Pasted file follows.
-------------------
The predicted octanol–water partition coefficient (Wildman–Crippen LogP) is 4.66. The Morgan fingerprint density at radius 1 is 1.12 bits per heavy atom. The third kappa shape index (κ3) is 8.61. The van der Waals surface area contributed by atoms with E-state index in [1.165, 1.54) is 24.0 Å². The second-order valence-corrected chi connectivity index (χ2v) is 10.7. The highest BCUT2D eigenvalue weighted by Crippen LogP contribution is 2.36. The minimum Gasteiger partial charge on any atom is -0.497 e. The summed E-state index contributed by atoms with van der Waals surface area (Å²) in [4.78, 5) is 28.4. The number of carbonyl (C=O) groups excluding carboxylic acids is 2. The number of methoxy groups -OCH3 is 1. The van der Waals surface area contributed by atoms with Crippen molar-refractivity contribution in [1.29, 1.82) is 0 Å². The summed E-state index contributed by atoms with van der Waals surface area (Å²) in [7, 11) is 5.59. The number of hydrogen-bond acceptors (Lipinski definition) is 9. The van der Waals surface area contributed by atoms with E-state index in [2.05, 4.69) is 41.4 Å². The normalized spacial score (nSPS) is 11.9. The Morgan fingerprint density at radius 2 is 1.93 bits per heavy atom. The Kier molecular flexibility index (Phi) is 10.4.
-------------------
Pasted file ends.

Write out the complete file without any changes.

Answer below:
The predicted octanol–water partition coefficient (Wildman–Crippen LogP) is 4.66. The Morgan fingerprint density at radius 1 is 1.12 bits per heavy atom. The third kappa shape index (κ3) is 8.61. The van der Waals surface area contributed by atoms with E-state index in [1.165, 1.54) is 24.0 Å². The second-order valence-corrected chi connectivity index (χ2v) is 10.7. The highest BCUT2D eigenvalue weighted by Crippen LogP contribution is 2.36. The minimum Gasteiger partial charge on any atom is -0.497 e. The summed E-state index contributed by atoms with van der Waals surface area (Å²) in [4.78, 5) is 28.4. The number of carbonyl (C=O) groups excluding carboxylic acids is 2. The number of methoxy groups -OCH3 is 1. The van der Waals surface area contributed by atoms with Crippen molar-refractivity contribution in [1.29, 1.82) is 0 Å². The summed E-state index contributed by atoms with van der Waals surface area (Å²) in [7, 11) is 5.59. The number of hydrogen-bond acceptors (Lipinski definition) is 9. The van der Waals surface area contributed by atoms with E-state index in [2.05, 4.69) is 41.4 Å². The normalized spacial score (nSPS) is 11.9. The Morgan fingerprint density at radius 2 is 1.93 bits per heavy atom. The Kier molecular flexibility index (Phi) is 10.4.